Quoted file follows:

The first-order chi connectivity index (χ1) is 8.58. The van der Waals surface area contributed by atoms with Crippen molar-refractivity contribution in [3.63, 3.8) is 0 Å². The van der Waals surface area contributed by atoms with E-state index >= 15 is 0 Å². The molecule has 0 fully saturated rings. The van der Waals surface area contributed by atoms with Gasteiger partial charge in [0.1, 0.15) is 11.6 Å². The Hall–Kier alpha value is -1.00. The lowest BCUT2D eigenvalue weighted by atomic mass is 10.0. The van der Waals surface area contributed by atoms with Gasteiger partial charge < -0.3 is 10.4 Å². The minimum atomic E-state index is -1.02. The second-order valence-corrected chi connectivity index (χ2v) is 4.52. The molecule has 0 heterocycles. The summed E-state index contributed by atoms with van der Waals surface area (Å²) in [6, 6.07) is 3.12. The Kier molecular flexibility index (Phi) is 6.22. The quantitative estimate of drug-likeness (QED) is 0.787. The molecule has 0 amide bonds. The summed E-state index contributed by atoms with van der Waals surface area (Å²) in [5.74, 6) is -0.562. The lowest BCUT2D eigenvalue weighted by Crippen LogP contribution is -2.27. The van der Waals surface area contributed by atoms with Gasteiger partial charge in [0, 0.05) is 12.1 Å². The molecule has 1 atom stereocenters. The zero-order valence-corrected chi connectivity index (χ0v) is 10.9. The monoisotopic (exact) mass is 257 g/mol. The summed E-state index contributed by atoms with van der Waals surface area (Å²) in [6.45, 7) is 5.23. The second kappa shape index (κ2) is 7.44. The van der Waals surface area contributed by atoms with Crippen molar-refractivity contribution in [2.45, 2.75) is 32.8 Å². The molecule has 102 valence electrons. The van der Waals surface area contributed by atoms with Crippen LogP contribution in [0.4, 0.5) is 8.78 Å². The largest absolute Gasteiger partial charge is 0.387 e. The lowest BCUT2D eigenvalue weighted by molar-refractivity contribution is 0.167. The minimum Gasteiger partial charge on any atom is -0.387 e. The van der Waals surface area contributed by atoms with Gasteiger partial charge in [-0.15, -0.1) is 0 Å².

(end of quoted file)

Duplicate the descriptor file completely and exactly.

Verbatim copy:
The first-order chi connectivity index (χ1) is 8.58. The van der Waals surface area contributed by atoms with Crippen molar-refractivity contribution in [3.63, 3.8) is 0 Å². The van der Waals surface area contributed by atoms with E-state index >= 15 is 0 Å². The molecule has 0 fully saturated rings. The van der Waals surface area contributed by atoms with Gasteiger partial charge in [0.1, 0.15) is 11.6 Å². The Hall–Kier alpha value is -1.00. The lowest BCUT2D eigenvalue weighted by atomic mass is 10.0. The van der Waals surface area contributed by atoms with Gasteiger partial charge < -0.3 is 10.4 Å². The minimum atomic E-state index is -1.02. The second-order valence-corrected chi connectivity index (χ2v) is 4.52. The molecule has 0 heterocycles. The summed E-state index contributed by atoms with van der Waals surface area (Å²) in [6, 6.07) is 3.12. The Kier molecular flexibility index (Phi) is 6.22. The quantitative estimate of drug-likeness (QED) is 0.787. The molecule has 0 amide bonds. The summed E-state index contributed by atoms with van der Waals surface area (Å²) in [5.74, 6) is -0.562. The lowest BCUT2D eigenvalue weighted by Crippen LogP contribution is -2.27. The van der Waals surface area contributed by atoms with Gasteiger partial charge in [0, 0.05) is 12.1 Å². The molecule has 1 atom stereocenters. The zero-order valence-corrected chi connectivity index (χ0v) is 10.9. The monoisotopic (exact) mass is 257 g/mol. The summed E-state index contributed by atoms with van der Waals surface area (Å²) in [6.45, 7) is 5.23. The second kappa shape index (κ2) is 7.44. The van der Waals surface area contributed by atoms with Crippen molar-refractivity contribution in [2.45, 2.75) is 32.8 Å². The molecule has 102 valence electrons. The van der Waals surface area contributed by atoms with Crippen LogP contribution in [0.4, 0.5) is 8.78 Å². The largest absolute Gasteiger partial charge is 0.387 e. The lowest BCUT2D eigenvalue weighted by molar-refractivity contribution is 0.167. The minimum Gasteiger partial charge on any atom is -0.387 e. The van der Waals surface area contributed by atoms with Gasteiger partial charge in [-0.15, -0.1) is 0 Å².